Women in public participation? Present but not heard.
Women in the experimental discussions take part differently from men, find Karpowitz and Mendelberg. They face more interruptions and negative responses than men. They are less likely to affect an outcome. However, the behaviour of both men and women change with context. Groups in the discussions range from all men to all women. Decisions are made by majority rule or consensus. The study reveals that the proportion of women in the group affects participation – as does the type of decision. In minority, women have greater influence when decisions are made by consensus. When the number of women in the group increases, they are more empowered when decisions are made by majority rule. Men, the study notes, make less negative interruptions in situations favourable to women.
In his review in the Journal of Public Deliberation, Nick Felts of the Kettering Foundation writes: ‘The gender inequality highlighted by Karpowitz and Mendelberg poses an enormous threat to the promise of deliberation. Those involved in deliberation should pay close attention to this finding but also to the finding that this inequality can be mitigated if enough care is given to the design of deliberative institutions.’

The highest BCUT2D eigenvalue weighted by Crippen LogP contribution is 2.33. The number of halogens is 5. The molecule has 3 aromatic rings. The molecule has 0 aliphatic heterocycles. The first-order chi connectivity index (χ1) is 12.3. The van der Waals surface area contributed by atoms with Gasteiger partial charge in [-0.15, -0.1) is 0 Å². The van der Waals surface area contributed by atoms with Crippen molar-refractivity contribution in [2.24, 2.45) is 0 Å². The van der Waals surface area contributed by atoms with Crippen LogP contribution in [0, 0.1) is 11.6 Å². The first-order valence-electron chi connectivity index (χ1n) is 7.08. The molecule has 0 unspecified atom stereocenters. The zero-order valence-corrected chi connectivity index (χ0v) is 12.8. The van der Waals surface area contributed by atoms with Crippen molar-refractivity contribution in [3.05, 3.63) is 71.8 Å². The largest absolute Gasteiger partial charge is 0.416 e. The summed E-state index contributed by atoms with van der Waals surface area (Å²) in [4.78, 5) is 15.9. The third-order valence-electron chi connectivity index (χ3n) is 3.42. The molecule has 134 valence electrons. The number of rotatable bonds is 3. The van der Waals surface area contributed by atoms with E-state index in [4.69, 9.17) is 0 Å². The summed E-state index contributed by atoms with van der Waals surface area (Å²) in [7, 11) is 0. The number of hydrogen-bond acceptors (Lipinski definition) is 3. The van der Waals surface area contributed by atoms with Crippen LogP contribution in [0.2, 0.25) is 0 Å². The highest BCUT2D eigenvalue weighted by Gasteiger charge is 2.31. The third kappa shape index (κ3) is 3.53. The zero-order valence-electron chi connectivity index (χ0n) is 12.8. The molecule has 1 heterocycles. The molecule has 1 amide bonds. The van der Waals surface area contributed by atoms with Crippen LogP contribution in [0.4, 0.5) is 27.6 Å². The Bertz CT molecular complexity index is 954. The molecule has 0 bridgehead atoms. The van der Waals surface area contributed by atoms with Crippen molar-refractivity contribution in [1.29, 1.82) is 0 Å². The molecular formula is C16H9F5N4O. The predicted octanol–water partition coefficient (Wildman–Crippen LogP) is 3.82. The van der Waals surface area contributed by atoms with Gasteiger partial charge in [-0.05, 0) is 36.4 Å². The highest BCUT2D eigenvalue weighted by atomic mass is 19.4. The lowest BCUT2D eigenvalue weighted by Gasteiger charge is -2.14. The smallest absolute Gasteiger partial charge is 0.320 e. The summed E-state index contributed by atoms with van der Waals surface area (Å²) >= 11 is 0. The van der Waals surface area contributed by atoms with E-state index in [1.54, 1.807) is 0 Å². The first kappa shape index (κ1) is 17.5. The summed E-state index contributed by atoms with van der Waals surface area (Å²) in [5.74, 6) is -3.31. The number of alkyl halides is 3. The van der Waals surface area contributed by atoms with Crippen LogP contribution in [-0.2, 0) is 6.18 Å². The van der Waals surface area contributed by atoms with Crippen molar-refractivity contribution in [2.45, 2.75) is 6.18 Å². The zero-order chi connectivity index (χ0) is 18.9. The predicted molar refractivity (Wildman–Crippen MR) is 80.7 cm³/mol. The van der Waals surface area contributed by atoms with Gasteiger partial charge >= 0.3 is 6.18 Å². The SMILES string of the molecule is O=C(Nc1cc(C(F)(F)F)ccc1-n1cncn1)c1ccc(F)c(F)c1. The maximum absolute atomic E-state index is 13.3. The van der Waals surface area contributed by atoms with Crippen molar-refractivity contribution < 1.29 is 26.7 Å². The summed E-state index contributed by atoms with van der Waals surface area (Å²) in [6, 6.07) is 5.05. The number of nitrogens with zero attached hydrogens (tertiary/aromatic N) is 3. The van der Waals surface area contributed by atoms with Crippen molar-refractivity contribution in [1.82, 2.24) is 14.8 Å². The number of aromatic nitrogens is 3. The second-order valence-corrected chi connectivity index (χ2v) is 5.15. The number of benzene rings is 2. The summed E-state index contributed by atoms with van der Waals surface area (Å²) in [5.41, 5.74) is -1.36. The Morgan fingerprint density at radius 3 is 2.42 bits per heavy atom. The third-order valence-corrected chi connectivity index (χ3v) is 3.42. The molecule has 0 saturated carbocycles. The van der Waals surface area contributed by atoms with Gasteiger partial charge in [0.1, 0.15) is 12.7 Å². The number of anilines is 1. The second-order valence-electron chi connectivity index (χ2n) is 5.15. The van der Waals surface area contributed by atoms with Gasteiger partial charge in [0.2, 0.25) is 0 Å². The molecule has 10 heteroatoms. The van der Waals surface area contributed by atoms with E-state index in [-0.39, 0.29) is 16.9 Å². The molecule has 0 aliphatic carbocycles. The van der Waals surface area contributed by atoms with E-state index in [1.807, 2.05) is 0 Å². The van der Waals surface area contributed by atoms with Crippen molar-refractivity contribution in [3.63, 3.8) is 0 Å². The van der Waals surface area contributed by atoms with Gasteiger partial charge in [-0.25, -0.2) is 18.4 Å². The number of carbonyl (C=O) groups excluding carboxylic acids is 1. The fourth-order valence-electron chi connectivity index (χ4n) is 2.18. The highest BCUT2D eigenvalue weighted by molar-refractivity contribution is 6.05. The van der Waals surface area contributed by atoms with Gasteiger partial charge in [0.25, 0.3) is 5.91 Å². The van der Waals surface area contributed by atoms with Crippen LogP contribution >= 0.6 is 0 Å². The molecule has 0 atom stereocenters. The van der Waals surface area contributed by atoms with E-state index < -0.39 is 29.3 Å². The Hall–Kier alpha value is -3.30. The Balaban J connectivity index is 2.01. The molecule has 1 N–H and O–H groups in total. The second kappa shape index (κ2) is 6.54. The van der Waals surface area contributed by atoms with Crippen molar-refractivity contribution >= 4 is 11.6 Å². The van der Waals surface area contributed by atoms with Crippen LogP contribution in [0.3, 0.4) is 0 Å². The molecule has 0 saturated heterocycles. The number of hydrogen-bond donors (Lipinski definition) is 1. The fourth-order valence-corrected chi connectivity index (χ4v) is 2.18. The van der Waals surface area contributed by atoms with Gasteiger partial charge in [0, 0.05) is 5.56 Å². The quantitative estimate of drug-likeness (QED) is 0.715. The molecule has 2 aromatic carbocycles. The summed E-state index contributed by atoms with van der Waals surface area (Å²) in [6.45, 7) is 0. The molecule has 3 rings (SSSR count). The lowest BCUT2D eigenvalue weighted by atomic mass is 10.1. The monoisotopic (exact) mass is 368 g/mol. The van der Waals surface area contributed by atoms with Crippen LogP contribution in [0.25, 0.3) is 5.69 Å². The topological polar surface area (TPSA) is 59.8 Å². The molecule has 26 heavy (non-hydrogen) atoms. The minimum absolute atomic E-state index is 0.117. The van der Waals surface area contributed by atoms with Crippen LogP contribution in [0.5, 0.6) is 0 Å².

Karpowitz and Mendelberg highlight the importance of the right combination of representation and decision-making rules. There is also an individual factor at play, they find. Women seem to display less confidence than men in discussions. The authors suggest that the right deliberative settings can help.
The Silent Sex, winner of the 2015 David O. Sears Book Award of the International Society of Political Psychology, 2015 Robert E. Lane Award of the American Political Science Association (APSA), and co-winner of the Best Book Award, Experimental Research Section, APSA.
Christopher F Karpowitz is Associate Professor of political science at Brigham Young University, and co-director of the Center for the Study of Elections and Democracy. Tali Mendelberg, professor in the Department of Politics, Princeton University, is the author of The Race Card: Campaign Strategy, Implicit Messages, and the Norm of Equality.
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